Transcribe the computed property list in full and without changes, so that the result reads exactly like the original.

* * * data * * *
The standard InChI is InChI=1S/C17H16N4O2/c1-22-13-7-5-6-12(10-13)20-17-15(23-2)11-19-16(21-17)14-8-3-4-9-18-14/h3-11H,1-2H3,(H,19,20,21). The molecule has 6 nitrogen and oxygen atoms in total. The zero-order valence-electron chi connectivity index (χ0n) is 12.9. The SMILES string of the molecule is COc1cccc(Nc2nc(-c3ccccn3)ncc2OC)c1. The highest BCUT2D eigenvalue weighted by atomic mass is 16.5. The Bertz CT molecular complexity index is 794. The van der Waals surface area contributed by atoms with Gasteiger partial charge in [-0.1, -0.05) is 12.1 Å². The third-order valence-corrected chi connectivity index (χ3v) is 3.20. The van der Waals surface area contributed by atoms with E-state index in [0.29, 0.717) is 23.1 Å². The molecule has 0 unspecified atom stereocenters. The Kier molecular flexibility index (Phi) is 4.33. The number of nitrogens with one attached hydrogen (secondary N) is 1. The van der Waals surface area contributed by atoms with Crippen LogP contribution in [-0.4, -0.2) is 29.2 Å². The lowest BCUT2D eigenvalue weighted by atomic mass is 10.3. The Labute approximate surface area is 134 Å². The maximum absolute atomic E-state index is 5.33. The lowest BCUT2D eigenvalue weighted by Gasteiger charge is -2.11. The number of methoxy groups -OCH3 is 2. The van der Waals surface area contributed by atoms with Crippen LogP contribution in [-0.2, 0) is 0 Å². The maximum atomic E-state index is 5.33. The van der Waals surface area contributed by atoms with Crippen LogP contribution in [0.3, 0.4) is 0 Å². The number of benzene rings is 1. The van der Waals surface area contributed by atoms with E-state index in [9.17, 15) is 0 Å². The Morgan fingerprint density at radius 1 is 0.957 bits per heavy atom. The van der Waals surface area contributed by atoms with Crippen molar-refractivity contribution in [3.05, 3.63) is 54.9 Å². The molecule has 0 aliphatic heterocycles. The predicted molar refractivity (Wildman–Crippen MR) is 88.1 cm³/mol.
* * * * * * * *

The standard InChI is InChI=1S/C17H16N4O2/c1-22-13-7-5-6-12(10-13)20-17-15(23-2)11-19-16(21-17)14-8-3-4-9-18-14/h3-11H,1-2H3,(H,19,20,21). The molecule has 6 nitrogen and oxygen atoms in total. The zero-order valence-electron chi connectivity index (χ0n) is 12.9. The SMILES string of the molecule is COc1cccc(Nc2nc(-c3ccccn3)ncc2OC)c1. The highest BCUT2D eigenvalue weighted by atomic mass is 16.5. The Bertz CT molecular complexity index is 794. The van der Waals surface area contributed by atoms with Gasteiger partial charge in [-0.1, -0.05) is 12.1 Å². The third-order valence-corrected chi connectivity index (χ3v) is 3.20. The van der Waals surface area contributed by atoms with E-state index in [0.29, 0.717) is 23.1 Å². The molecule has 0 unspecified atom stereocenters. The Kier molecular flexibility index (Phi) is 4.33. The number of nitrogens with one attached hydrogen (secondary N) is 1. The van der Waals surface area contributed by atoms with Crippen LogP contribution in [-0.4, -0.2) is 29.2 Å². The lowest BCUT2D eigenvalue weighted by atomic mass is 10.3. The Labute approximate surface area is 134 Å². The maximum absolute atomic E-state index is 5.33. The lowest BCUT2D eigenvalue weighted by Gasteiger charge is -2.11. The number of methoxy groups -OCH3 is 2. The van der Waals surface area contributed by atoms with Crippen LogP contribution in [-0.2, 0) is 0 Å². The maximum atomic E-state index is 5.33. The van der Waals surface area contributed by atoms with Crippen LogP contribution in [0.3, 0.4) is 0 Å². The number of benzene rings is 1. The van der Waals surface area contributed by atoms with E-state index in [9.17, 15) is 0 Å². The Morgan fingerprint density at radius 1 is 0.957 bits per heavy atom. The van der Waals surface area contributed by atoms with Crippen molar-refractivity contribution in [3.05, 3.63) is 54.9 Å². The molecule has 0 aliphatic heterocycles. The predicted molar refractivity (Wildman–Crippen MR) is 88.1 cm³/mol.